SpaceX, the private spaceflight company known for reusable rockets and a giant, shiny Starship (opens in new tab), will begin offering its own satellite internet service in 2020, according to SpaceNews (opens in new tab). In fact, the U.S. Air Force is already testing it in planes.
To build the service, SpaceX will have to launch up to eight Falcon 9 rockets filled with the company's Starlink satellites, SpaceX President and Chief Operating Officer Gwynne Shotwell told SpaceNews and other reporters this week at the 70th International Astronautical Congress in Washington.
"We'll continue to upgrade the network until mid to late next year," SpaceNews' Jeff Foust quoted Shotwell as saying (opens in new tab) during a media roundtable on Tuesday (Oct. 22). "We're hoping for 24 launches by the end of the year."
Video: Watch SpaceX Deploy 60 Starlink Satellites at Once (opens in new tab)
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SpaceX launched the first Starlink mission, a Falcon 9 carrying 60 satellites, on May 23 to lay the foundation for a satellite constellation that will ultimately number in the tens of thousands. Another 60 are slated to launch next month.
This week, SpaceX CEO Elon Musk used the Starlink system to send a tweet (opens in new tab) for the first time.
"Whoa, it worked!" Musk wrote in the tweet on Tuesday. Musk used a Starlink terminal in his home to send the tweet. Eventually, Starlink customers will receive a box from SpaceX to access the network, SpaceNews reported.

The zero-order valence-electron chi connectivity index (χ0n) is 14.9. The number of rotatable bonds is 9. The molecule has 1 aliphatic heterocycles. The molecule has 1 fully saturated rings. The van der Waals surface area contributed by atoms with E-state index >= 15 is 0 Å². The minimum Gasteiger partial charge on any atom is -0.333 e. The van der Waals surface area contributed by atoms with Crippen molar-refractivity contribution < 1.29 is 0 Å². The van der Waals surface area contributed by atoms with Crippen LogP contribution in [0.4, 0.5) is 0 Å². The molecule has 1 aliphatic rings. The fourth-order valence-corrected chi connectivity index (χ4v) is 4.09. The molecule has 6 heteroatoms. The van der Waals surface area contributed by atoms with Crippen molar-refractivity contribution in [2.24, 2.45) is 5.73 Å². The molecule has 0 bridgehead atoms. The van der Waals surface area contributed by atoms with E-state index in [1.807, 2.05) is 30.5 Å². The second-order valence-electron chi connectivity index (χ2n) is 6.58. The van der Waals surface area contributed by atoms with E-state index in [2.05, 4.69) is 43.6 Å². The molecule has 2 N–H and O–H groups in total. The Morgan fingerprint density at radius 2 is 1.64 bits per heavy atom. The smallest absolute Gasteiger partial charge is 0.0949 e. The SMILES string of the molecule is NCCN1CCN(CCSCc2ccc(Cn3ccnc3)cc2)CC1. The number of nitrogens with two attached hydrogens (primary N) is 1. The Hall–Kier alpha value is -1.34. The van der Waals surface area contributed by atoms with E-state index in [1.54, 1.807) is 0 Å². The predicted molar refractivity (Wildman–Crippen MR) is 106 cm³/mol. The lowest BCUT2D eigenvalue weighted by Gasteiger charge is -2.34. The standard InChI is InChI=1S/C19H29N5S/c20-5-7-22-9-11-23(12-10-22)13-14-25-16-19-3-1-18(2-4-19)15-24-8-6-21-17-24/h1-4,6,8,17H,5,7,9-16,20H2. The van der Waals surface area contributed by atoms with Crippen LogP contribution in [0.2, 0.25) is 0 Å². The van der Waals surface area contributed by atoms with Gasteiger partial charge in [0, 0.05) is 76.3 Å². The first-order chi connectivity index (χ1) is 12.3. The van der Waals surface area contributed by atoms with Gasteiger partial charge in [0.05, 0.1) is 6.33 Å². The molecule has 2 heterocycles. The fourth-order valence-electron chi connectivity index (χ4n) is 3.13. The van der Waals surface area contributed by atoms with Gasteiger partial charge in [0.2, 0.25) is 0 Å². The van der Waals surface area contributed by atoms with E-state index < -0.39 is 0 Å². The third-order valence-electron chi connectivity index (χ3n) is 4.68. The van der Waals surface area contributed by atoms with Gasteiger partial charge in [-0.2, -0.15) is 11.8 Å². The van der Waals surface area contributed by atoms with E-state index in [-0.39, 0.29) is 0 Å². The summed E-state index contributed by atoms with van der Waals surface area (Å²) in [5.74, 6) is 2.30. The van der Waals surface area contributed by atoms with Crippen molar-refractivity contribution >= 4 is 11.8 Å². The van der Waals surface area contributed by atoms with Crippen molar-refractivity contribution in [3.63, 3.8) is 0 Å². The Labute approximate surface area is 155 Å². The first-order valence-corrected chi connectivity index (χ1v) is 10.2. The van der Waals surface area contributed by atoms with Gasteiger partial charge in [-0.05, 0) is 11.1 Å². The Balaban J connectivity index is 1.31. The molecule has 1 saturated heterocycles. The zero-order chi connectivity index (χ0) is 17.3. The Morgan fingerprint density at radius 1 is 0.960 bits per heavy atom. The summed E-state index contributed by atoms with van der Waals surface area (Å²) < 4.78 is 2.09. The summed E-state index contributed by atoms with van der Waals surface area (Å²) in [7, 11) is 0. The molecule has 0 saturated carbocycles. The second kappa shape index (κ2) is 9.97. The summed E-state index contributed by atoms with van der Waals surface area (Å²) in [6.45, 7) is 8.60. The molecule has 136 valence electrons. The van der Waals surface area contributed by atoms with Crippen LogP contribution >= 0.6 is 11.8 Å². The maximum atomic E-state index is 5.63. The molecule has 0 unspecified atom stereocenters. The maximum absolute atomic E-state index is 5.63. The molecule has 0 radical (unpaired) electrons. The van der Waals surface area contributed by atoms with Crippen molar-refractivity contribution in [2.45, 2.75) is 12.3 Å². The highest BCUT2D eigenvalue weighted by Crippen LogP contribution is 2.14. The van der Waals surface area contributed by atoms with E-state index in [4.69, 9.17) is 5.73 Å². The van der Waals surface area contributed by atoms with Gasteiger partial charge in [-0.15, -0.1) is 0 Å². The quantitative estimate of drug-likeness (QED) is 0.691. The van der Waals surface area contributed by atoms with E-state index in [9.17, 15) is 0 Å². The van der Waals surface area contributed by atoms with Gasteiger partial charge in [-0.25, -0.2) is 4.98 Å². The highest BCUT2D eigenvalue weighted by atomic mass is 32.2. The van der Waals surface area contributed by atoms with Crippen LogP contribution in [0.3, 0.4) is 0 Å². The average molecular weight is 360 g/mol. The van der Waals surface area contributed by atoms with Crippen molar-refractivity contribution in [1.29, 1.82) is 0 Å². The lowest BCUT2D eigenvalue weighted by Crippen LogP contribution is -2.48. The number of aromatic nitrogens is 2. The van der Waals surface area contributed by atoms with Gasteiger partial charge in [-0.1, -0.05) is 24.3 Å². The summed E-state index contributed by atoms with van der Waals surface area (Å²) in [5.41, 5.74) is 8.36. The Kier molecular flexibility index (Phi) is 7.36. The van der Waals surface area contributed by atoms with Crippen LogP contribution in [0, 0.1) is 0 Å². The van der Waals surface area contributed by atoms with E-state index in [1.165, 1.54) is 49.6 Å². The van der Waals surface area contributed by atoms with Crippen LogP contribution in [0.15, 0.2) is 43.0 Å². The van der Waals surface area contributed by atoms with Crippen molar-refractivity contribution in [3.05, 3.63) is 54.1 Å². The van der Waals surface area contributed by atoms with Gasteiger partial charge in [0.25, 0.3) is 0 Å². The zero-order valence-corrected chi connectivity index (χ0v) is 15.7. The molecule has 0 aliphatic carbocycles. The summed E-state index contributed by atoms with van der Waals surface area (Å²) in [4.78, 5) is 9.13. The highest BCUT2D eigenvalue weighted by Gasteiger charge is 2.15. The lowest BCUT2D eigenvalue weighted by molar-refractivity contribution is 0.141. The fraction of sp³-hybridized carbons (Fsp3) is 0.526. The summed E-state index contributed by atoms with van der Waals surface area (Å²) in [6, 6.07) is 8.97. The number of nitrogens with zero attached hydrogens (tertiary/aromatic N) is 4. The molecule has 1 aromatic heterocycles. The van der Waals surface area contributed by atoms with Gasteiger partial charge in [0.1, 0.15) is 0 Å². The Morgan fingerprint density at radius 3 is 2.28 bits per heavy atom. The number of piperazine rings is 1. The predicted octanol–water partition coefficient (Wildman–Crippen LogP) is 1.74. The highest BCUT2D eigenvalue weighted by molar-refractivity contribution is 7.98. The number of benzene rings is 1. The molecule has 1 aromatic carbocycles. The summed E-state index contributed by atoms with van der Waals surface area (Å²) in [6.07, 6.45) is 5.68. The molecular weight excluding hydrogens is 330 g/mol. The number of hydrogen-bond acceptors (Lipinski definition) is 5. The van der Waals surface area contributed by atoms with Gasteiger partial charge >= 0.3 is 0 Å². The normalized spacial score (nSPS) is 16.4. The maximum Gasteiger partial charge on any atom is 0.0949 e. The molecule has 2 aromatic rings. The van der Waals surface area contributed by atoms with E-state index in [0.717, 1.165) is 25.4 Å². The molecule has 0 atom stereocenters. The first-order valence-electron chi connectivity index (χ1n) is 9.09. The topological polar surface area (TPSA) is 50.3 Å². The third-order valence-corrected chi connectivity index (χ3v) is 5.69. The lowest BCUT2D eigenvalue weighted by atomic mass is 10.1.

"Knowing Elon, he wants everything to be beautiful. So the user terminal will be beautiful," Shotwell said Tuesday according to SpaceNews (opens in new tab).
Musk has said SpaceX will need at least 400 Starlink satellites in orbit for "minor" broadband coverage, and 800 satellites aloft for "moderate" coverage. The initial Starlink plan called for a megaconstellation of 12,000 satellites, and SpaceX recenty filed paperwork with the International Telecommunication Union (ITU) to launch another 30,000 satellites. The ITU is a United Nations agency that manages the global satellite radio-frequency spectrum, among other things.
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Ultimately, SpaceX may not need so many satellites in orbit for global coverage. But having them available will allow SpaceX to use some satellites for customized service, Shotwell said, according to SpaceNews.
One of those potential customers may be the U.S. military.
The U.S. Air Force is testing SpaceX's Starlink technology in military aircraft under a program called Global Lightning, Reuters (opens in new tab)and SpaceNews reported (opens in new tab). The project, which is part of a $28 million contract SpaceX won from the Pentagon last year, is testing encrypted military communications via Starlink terminals in a C-12 military transport aircraft, Reuters reported (opens in new tab).
"We are delivering high bandwidth into the cockpit of Air Force planes," Reuters' Joey Roulette quoted Shotwell as saying (opens in new tab) Tuesday.
SpaceX is not the only company pursuing satellite broadband services. The companies OneWeb, Telesat and Amazon have announced plans for megaconstellations of their own, but none as large as SpaceX's Starlink network.
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Email Tariq Malik at email@example.com or follow him @tariqjmalik. Follow us @Spacedotcom and Facebook.